Sir Mouse is a knight (“bold Sir Mouse”) who tries to rescue the Prince, battles Cat (a fellow knight), hangs out with her best friend Dragon and contemplates living happily ever after. She sometimes takes herself a tad too seriously but fortunately Dragon is there to keep her company… plus Dragon may not be so silly as she originally seems.

Sir Mouse to the Rescue has lovely illustrations that are a mixture of cartoon and collage and the stories are broken up into short “chapters”, making this a great present idea for readers who are feeling too old for “picture books” but aren’t quite ready for true chapter books.

A final bonus? Sir Mouse thinks marrying the Prince and living happily every after is a CRAZY idea.

Mouse sighs. “A princess does not wear a suit of armour,” she says. “A princess has no sword. A princess is not a knight. Can you see me wearing a posh dress?”

“It might look lovely on you,” says Dragon.

Mouse sighs.

When Dragon has gone home, Mouse tries on a posh dress. She stands in front of the mirror. Ridiculous, thinks Mouse.

Give this to every little girl you know. :)

Book Review: Sammy and the Skyscraper Sandwich by Lorraine Francis and Pieter Gaudesaboos

Sammy and the Skyscraper Sandwich cover

Sammy and the Skyscraper Sandwich by Lorraine Francis and Pieter Gaudesaboo, Book Island, RRP $24.99, ISBN9780987669605, Available now.

Sammy is very hungry. So hungry, he could eat the biggest sandwich in the world. So he goes to the kitchen and gets to work!

Sammy and the Skyscraper Sandwich is one of a trio of gorgeous new books from Book Island, a new publisher bringing European children’s books to New Zealand (in English translations).

The format of Sammy is a large board book, so it’s perfect for reading aloud and perfect for little kids to spend time looking over – the illustrations are large and colourful, and full of lively detail that will catch the eye. The story is very cute and the perfect length for little kids.

All this is just accentuated by the excellent production values. The book is substantial, bright and glossy.

A beautiful gift and a fantastic addition to kids’ books in New Zealand.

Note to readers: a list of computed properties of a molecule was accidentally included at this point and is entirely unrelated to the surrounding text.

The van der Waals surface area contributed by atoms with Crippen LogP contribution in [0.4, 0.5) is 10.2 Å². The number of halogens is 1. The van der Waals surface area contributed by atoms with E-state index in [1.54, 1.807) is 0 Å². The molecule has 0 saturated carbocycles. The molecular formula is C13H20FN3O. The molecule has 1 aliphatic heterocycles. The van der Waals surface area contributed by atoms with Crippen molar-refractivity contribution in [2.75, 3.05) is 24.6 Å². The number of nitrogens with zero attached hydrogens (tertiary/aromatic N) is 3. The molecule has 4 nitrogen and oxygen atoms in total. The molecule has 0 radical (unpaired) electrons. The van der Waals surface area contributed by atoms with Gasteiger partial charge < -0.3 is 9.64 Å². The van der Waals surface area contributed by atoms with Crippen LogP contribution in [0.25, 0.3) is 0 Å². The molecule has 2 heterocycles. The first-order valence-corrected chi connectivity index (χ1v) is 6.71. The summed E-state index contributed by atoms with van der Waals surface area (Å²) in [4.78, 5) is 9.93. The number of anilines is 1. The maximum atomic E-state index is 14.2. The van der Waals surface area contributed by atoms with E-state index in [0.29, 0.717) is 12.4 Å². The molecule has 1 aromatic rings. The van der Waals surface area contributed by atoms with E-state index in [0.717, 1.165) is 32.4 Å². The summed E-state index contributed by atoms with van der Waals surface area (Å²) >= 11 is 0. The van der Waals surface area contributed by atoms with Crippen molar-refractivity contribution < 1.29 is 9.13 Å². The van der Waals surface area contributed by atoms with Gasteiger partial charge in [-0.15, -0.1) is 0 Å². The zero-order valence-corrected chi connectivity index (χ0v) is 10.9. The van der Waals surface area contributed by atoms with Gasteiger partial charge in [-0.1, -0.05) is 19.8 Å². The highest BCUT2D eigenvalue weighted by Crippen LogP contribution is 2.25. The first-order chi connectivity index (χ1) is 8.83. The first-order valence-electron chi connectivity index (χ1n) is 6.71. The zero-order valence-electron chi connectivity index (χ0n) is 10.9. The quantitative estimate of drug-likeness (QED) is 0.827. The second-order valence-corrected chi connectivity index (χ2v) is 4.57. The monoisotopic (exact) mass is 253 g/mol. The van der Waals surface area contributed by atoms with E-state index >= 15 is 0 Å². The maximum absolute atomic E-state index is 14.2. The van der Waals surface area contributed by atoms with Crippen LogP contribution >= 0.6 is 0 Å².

Book Review: The Dinosaur That Pooped Christmas by Tom Fletcher and Dougie Poynter

The Dinosaur That Pooped Christmas cover

The Dinosaur That Pooped Christmas by Tom Fletcher and Dougie Poynter, Random House, RRP $18.99, ISBN9781849417792, Available now.

Never has a book had a more descriptive title. Fletcher and Poynter do not muck around, so if you don’t want to read about dinosaur poo combined with Christmas, do not read this book.

If, on the other hand, you have the sense of humour of a five year old or you ARE a five year old, you will laugh like a drain.

Personally I think the word “poo” is one of the best in the English language, funny to read, funny to say and about a funny subject.

Danny is a little boy who wants everything for Christmas, even though he’s got quite a lot already. So instead of leaving him another present, Santa Claus leaves him an egg. An egg that hatches into a very hungry dinosaur. A dinosaur who, as it turns out, has a very fast and efficient digestive system…

Last, but not least, and never forgotten

Granny popped out of the dinosaur’s bottom.

The Dinosaur That Pooped Christmas is brilliant, hilariously written, perfect for reading out loud (with a similar cadence to The Night Before Christmas) and it has vibrantly large illustrations. I suspect little children everywhere will want this one read to them every night for months.